The following course units may also be selected:

Computing for Social Scientists

10

HIST10062

ECON10151

Origins Of British Industrialisation: British Economic & Social History 1660-1850

20

Globalisation in Historical Perspective

20

HIST10511

SOCS10902 Study Skills 10

Cannot be taken in conjunction with SOCS10911

SOCS10911 Study Skills 10

Cannot be taken in conjunction with SOCS10902

SOST10012

Understanding Social Media

SOST10021

Unequal Societies – Health, Well-Being & Happiness

10

20 20


C: Students intending to take pathways in Business Studies:

Course Code

Course Unit Title

Units

Pre/Co-requisites , Notes

ACCOUNTING AND FINANCE Students must take the following 10 compulsory units

BMAN10621A

Fundamentals of Financial Reporting

10

The following course units may also be selected:

BMAN10522

Financial Decision Making

10

BMAN10632

Fundamentals of Management Accounting 10

P: BMAN10621A

ECONOMICS Students must take 20 core units from the following:

ECON10061

Introductory Mathematics

10

P: GCSE Mathematics

&

ECON10062

Introductory Statistics

10

C: ECON10061

or

ECON10001

Further Mathematics

10

P: AS Level Mathematics

&

ECON10132

Statistics for Economists

10

C: ECON10001

or

ECON10071

Advanced Mathematics

10

P: A Level Mathematics

&

ECON10072

Advanced Statistics

10

C: ECON10071

Students must take 20 units from the following:

ECON10041

Microeconomic Principles

10

&

ECON10042

Macroeconomic Principles

10

C: ECON10041

or

ECON10081

The UK Economy – Microeconomics

10

P: A Level Economics

&

ECON10082

The UK Economy – Macroeconomics

10

C: ECON10081

The following course units may also be selected:

ECON10002

An Introduction to Development

10

SOST10142 Applied Statistics for Economists 10 P: A Level Mathematics or Statistics

POLITICS Students must take at least 20 units from the following (Politics pathway must take either (POLI10201 or POLI10202 or POLI10601). In addition, POLI10702 must be taken as a compulsory unit in either the first or second year):

POLI10201 Introduction to Comparative Politics 20

Cannot be taken in conjunction with POLI10202

POLI10202 Introduction to Comparative Politics 20

Cannot be taken in conjunction with POLI10201

POLI10601

Introduction to International Politics

20

POLI10702

Introduction to Political Theory

20

11


The following course units may also be selected:

POLI10402

Britain in the Global Context

20

Students must take at least 20 units from any of the following three subject areas (strongly advised to take both SOAN10361 & SOCY10912):

PHILOSOPHY

PHIL10021

Values We Live By

20

PHIL10041

Critical Thinking

20

PHIL10622

Discovering Reality

20

PHIL10631

Mind & World

20

PHIL10642

Philosophy & Social Sciences

20

SOCIAL ANTHROPOLOGY

SOAN10301

Power and Culture: Inequalities in Everyday Life 10

SOAN10312

Cultural Diversity in Global Perspective

SOAN10320

Introduction to Social Anthropology (Parts 1 and 2)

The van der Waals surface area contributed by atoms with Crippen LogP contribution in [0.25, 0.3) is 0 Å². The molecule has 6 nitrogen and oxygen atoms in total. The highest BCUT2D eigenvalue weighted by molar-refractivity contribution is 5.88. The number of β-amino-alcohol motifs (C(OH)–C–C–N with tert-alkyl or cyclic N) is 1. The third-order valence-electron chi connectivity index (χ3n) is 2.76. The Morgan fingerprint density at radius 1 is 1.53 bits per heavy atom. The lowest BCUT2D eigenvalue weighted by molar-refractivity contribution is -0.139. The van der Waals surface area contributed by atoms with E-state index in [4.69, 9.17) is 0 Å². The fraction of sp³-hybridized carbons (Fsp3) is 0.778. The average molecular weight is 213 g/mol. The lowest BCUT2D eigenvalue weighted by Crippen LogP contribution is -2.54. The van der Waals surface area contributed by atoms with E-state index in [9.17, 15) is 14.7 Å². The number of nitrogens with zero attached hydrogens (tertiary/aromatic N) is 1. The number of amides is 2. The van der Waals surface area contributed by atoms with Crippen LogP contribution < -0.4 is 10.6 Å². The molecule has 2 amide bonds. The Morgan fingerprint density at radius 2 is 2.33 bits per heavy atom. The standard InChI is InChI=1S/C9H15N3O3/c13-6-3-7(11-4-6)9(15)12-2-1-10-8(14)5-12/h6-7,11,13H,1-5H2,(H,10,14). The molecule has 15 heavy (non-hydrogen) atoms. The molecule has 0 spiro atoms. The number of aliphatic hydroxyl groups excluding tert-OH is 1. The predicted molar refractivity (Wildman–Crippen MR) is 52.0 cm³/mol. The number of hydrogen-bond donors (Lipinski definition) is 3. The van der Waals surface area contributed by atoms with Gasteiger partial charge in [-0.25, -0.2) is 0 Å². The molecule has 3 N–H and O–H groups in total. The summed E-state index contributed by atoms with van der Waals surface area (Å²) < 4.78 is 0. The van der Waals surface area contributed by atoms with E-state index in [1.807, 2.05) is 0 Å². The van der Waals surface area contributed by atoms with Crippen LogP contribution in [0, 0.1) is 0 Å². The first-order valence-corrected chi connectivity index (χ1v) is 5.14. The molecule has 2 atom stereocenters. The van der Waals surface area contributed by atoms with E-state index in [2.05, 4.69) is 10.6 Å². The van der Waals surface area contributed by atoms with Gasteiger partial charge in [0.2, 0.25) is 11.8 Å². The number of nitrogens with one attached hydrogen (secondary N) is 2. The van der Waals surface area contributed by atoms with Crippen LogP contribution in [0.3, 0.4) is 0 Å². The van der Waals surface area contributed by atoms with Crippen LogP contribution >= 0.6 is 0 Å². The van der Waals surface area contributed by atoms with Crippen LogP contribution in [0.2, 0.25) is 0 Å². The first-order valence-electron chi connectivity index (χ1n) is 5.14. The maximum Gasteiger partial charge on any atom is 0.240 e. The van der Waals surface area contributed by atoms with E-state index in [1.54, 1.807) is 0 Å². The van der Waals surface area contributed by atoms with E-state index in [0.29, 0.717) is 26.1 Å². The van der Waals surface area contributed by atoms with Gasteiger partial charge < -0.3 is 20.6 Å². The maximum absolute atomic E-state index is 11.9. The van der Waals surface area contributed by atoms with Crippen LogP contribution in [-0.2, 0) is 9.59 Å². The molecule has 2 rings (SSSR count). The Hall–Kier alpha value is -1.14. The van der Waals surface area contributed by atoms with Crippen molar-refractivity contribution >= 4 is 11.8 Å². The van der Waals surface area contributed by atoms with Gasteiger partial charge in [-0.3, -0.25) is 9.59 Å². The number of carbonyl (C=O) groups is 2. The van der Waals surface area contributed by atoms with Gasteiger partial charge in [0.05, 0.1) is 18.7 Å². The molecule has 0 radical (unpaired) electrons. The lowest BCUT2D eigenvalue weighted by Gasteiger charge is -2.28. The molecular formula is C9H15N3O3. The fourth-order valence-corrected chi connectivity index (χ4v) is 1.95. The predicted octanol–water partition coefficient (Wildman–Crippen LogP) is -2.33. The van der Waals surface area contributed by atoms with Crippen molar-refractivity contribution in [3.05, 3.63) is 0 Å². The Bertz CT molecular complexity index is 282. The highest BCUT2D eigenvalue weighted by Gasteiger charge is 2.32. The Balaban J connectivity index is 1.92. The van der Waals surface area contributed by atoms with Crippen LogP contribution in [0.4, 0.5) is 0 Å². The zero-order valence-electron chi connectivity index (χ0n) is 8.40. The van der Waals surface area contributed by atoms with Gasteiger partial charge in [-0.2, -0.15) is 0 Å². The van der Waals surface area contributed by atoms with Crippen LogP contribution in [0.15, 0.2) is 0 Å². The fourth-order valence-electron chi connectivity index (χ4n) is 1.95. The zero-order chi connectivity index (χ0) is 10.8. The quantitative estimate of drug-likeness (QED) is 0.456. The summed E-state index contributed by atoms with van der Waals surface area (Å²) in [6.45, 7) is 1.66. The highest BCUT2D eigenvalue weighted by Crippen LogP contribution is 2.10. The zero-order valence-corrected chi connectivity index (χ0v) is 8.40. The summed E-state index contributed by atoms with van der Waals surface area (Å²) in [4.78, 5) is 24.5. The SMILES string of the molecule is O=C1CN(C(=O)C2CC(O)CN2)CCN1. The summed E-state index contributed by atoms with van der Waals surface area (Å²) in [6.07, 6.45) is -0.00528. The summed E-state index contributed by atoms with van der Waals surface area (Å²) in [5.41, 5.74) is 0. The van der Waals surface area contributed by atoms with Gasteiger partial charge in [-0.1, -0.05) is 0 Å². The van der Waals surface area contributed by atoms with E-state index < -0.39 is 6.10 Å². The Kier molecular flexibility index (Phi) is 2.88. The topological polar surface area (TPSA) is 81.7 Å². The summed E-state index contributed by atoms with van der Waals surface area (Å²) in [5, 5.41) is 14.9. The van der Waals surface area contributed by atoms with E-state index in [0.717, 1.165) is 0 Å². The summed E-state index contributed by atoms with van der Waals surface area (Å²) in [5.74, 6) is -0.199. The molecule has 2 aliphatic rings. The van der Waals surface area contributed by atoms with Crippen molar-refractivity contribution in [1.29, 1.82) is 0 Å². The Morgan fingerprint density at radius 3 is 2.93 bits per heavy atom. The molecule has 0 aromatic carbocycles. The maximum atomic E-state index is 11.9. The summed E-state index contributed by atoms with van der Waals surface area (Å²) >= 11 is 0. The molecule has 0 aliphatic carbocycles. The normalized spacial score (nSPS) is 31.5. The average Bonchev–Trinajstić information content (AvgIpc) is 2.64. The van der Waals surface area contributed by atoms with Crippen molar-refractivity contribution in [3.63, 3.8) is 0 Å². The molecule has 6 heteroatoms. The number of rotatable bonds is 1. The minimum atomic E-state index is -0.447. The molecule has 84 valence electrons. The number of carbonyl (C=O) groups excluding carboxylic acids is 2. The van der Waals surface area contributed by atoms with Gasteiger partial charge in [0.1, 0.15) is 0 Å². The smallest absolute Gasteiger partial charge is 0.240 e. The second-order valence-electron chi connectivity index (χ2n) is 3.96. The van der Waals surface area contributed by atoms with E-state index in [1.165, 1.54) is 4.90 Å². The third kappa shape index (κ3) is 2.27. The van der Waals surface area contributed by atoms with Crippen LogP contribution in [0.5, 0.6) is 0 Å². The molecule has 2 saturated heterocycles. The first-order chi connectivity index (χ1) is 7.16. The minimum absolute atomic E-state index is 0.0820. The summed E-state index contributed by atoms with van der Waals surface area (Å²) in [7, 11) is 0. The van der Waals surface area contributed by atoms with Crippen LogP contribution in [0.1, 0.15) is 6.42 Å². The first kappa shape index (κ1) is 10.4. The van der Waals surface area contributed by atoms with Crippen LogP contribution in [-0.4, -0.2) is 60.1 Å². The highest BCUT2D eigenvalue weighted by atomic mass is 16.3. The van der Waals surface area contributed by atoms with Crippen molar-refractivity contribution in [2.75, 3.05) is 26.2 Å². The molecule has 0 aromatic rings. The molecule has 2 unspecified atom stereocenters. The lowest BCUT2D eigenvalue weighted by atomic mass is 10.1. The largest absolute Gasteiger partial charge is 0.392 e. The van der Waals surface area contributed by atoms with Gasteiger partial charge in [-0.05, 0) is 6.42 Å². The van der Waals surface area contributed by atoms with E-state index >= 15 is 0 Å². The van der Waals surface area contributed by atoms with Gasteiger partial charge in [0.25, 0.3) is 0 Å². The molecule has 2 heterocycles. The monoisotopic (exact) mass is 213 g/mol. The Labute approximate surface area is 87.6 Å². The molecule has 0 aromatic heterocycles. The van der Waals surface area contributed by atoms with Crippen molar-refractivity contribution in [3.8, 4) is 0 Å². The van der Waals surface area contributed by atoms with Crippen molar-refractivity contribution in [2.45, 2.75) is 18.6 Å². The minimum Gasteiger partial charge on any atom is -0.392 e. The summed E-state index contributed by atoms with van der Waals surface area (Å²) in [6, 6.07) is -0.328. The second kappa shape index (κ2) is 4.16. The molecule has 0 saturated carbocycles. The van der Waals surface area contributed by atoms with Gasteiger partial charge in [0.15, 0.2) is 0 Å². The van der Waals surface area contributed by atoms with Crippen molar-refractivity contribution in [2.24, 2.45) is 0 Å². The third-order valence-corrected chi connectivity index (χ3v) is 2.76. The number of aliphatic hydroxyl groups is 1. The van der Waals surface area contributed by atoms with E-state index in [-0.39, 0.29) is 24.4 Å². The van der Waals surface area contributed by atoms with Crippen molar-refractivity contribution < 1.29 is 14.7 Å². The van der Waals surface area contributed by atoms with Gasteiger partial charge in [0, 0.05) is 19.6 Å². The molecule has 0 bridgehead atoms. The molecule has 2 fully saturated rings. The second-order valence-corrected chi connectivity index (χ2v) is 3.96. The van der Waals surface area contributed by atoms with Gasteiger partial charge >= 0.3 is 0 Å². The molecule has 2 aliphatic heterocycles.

SOAN10361

Introduction to Business Anthropology

20

SOAN10382

Introduction to Digital Film Making

20

10 20

SOCIOLOGY (Sociology pathway must take one of SOCY10421 or SOCY10432 as a core unit)

SOCY10402

British Society in a Globalising World

20

SOCY10421

From Modernity to Postmodernity I

20

SOCY10432

From Modernity to Postmodernity II

20

SOCY10441

Media, Culture & Society

20

SOCY10451

Media, Self & Imagined Community

20

SOCY10472

Sociology of Personal Life

20

SOCY10912

Work, Organisations & Society

20

The following course units may also be selected:

ECON10151

Computing for Social Scientists

10

HIST10062

Origins Of British Industrialisation: British Economic & Social History 1660-1850 20

Globalisation in Historical Perspective

HIST10511

20

SOCS10902 Study Skills 10

Cannot be taken in conjunction with SOCS10911

SOCS10911 Study Skills 10

Cannot be taken in conjunction with SOCS10902

SOST10012

Understanding Social Media

SOST10021

Unequal Societies – Health, Well-Being & Happiness

12

20 20


Course Unit Selection: Research Your Course Units

!

When you’re trying to decide on a Free Choice Option remember you should be looking for a first year course which is open to all students.

Interpreting Course Unit Codes Each course unit has a code containing four items of information:

E C O N 1 0 0 7 1

The First Four Letters: The Discipline area providing the course E.g.: ECON = Economics POLI = Politics BMAN = Finance SOCY = Sociology MATH = Maths LAWS = Law PHIL = Philosophy HIST = History SOST=Social Statistics CARS = Careers

The First Number: The level (or year) in which the course is taught.

The Second Third And Fourth Numbers: The actual course number

The Last Number: Indicates the semester in which the course is taught E.g.: 1 for semester one 2 for semester two 0 for a course unit taught all year (in both semesters)

Course units in the School of Social Sciences School Options Session At the Options meetings on the Wednesday of Welcome Week, members of academic staff from each subject area will give you an overview of the course units available to you in your first year. An informed choice of first year units is very important so make sure you attend the meetings for any subjects in which you may be interested. First Year Options meetings are listed on page 5.